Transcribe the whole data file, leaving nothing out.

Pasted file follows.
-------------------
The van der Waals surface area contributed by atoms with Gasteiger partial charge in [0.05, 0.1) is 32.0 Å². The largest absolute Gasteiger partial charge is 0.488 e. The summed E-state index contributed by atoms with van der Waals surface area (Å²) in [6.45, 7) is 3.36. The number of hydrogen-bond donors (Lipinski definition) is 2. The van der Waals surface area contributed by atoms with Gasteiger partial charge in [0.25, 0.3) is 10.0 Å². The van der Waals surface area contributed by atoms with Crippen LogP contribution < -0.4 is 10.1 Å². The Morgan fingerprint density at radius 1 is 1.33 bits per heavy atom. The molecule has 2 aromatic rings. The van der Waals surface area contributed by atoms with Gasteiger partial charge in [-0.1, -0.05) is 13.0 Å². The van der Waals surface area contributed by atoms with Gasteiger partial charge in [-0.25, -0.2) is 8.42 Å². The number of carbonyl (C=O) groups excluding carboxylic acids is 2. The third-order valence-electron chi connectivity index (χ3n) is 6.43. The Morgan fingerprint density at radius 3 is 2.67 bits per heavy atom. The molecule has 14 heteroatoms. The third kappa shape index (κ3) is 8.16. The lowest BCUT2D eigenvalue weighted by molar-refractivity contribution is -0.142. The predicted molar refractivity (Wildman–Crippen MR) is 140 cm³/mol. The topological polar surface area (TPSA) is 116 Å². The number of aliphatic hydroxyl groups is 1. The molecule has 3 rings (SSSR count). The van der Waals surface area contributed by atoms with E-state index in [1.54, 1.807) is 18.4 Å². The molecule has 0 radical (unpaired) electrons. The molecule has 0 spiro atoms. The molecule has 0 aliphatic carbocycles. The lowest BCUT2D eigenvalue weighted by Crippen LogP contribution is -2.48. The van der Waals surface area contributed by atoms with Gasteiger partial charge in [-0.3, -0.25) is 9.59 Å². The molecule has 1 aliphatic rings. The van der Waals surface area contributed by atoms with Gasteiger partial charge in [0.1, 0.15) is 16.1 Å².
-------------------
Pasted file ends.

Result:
The van der Waals surface area contributed by atoms with Gasteiger partial charge in [0.05, 0.1) is 32.0 Å². The largest absolute Gasteiger partial charge is 0.488 e. The summed E-state index contributed by atoms with van der Waals surface area (Å²) in [6.45, 7) is 3.36. The number of hydrogen-bond donors (Lipinski definition) is 2. The van der Waals surface area contributed by atoms with Gasteiger partial charge in [0.25, 0.3) is 10.0 Å². The van der Waals surface area contributed by atoms with Crippen LogP contribution < -0.4 is 10.1 Å². The Morgan fingerprint density at radius 1 is 1.33 bits per heavy atom. The molecule has 2 aromatic rings. The van der Waals surface area contributed by atoms with Gasteiger partial charge in [-0.1, -0.05) is 13.0 Å². The van der Waals surface area contributed by atoms with Gasteiger partial charge in [-0.25, -0.2) is 8.42 Å². The number of carbonyl (C=O) groups excluding carboxylic acids is 2. The third-order valence-electron chi connectivity index (χ3n) is 6.43. The Morgan fingerprint density at radius 3 is 2.67 bits per heavy atom. The molecule has 14 heteroatoms. The third kappa shape index (κ3) is 8.16. The lowest BCUT2D eigenvalue weighted by molar-refractivity contribution is -0.142. The predicted molar refractivity (Wildman–Crippen MR) is 140 cm³/mol. The topological polar surface area (TPSA) is 116 Å². The number of aliphatic hydroxyl groups is 1. The molecule has 3 rings (SSSR count). The van der Waals surface area contributed by atoms with E-state index in [1.54, 1.807) is 18.4 Å². The molecule has 0 radical (unpaired) electrons. The molecule has 0 spiro atoms. The molecule has 0 aliphatic carbocycles. The lowest BCUT2D eigenvalue weighted by Crippen LogP contribution is -2.48. The van der Waals surface area contributed by atoms with Gasteiger partial charge in [-0.3, -0.25) is 9.59 Å². The molecule has 1 aliphatic rings. The van der Waals surface area contributed by atoms with Gasteiger partial charge in [0.1, 0.15) is 16.1 Å².